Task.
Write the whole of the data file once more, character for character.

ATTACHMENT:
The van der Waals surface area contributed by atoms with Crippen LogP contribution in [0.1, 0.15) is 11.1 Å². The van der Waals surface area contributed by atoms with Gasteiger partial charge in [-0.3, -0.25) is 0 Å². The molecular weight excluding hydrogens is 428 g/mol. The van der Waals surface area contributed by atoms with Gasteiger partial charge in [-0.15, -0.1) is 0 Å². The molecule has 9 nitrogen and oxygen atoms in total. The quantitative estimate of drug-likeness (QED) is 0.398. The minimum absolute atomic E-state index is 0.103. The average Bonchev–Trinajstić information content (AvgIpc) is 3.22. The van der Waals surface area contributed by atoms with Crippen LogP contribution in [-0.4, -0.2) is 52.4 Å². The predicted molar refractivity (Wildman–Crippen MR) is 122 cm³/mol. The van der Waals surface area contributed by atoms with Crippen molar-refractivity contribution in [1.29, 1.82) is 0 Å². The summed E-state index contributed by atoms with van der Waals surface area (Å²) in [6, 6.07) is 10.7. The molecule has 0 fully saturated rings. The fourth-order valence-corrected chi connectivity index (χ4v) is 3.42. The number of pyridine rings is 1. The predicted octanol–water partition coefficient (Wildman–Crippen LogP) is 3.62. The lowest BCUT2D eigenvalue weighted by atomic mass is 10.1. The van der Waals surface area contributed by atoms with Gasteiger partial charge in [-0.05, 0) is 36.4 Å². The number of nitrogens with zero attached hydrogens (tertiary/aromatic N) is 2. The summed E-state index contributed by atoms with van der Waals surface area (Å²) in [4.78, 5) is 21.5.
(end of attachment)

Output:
The van der Waals surface area contributed by atoms with Crippen LogP contribution in [0.1, 0.15) is 11.1 Å². The van der Waals surface area contributed by atoms with Gasteiger partial charge in [-0.3, -0.25) is 0 Å². The molecular weight excluding hydrogens is 428 g/mol. The van der Waals surface area contributed by atoms with Gasteiger partial charge in [-0.15, -0.1) is 0 Å². The molecule has 9 nitrogen and oxygen atoms in total. The quantitative estimate of drug-likeness (QED) is 0.398. The minimum absolute atomic E-state index is 0.103. The average Bonchev–Trinajstić information content (AvgIpc) is 3.22. The van der Waals surface area contributed by atoms with Crippen LogP contribution in [-0.4, -0.2) is 52.4 Å². The predicted molar refractivity (Wildman–Crippen MR) is 122 cm³/mol. The van der Waals surface area contributed by atoms with Crippen molar-refractivity contribution in [1.29, 1.82) is 0 Å². The summed E-state index contributed by atoms with van der Waals surface area (Å²) in [6, 6.07) is 10.7. The molecule has 0 fully saturated rings. The fourth-order valence-corrected chi connectivity index (χ4v) is 3.42. The number of pyridine rings is 1. The predicted octanol–water partition coefficient (Wildman–Crippen LogP) is 3.62. The lowest BCUT2D eigenvalue weighted by atomic mass is 10.1. The van der Waals surface area contributed by atoms with Gasteiger partial charge in [-0.05, 0) is 36.4 Å². The number of nitrogens with zero attached hydrogens (tertiary/aromatic N) is 2. The summed E-state index contributed by atoms with van der Waals surface area (Å²) in [4.78, 5) is 21.5.